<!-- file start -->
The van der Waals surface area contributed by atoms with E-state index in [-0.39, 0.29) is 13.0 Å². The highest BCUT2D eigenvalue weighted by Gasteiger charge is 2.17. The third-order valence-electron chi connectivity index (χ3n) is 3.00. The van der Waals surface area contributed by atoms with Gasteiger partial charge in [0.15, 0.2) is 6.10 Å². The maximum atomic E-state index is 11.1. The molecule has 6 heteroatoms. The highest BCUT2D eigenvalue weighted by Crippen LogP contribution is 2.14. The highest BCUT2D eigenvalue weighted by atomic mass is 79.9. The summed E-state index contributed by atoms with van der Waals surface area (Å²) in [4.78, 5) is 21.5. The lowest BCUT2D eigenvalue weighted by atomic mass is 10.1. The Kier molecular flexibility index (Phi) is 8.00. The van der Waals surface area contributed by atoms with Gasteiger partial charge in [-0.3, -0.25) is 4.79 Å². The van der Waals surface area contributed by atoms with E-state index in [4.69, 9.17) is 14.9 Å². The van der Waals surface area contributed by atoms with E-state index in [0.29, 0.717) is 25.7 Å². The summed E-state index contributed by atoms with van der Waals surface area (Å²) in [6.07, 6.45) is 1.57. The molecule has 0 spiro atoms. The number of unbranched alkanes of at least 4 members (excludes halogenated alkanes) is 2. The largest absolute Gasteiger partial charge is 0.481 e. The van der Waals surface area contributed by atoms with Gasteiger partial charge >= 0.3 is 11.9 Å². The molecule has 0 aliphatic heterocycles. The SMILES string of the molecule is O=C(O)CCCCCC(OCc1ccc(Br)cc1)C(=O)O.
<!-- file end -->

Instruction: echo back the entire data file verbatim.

The van der Waals surface area contributed by atoms with E-state index in [-0.39, 0.29) is 13.0 Å². The highest BCUT2D eigenvalue weighted by Gasteiger charge is 2.17. The third-order valence-electron chi connectivity index (χ3n) is 3.00. The van der Waals surface area contributed by atoms with Gasteiger partial charge in [0.15, 0.2) is 6.10 Å². The maximum atomic E-state index is 11.1. The molecule has 6 heteroatoms. The highest BCUT2D eigenvalue weighted by Crippen LogP contribution is 2.14. The highest BCUT2D eigenvalue weighted by atomic mass is 79.9. The summed E-state index contributed by atoms with van der Waals surface area (Å²) in [4.78, 5) is 21.5. The lowest BCUT2D eigenvalue weighted by atomic mass is 10.1. The Kier molecular flexibility index (Phi) is 8.00. The van der Waals surface area contributed by atoms with Gasteiger partial charge in [-0.3, -0.25) is 4.79 Å². The van der Waals surface area contributed by atoms with E-state index in [4.69, 9.17) is 14.9 Å². The van der Waals surface area contributed by atoms with E-state index in [0.29, 0.717) is 25.7 Å². The summed E-state index contributed by atoms with van der Waals surface area (Å²) in [6.07, 6.45) is 1.57. The molecule has 0 spiro atoms. The number of unbranched alkanes of at least 4 members (excludes halogenated alkanes) is 2. The largest absolute Gasteiger partial charge is 0.481 e. The van der Waals surface area contributed by atoms with Gasteiger partial charge >= 0.3 is 11.9 Å². The molecule has 0 aliphatic heterocycles. The SMILES string of the molecule is O=C(O)CCCCCC(OCc1ccc(Br)cc1)C(=O)O.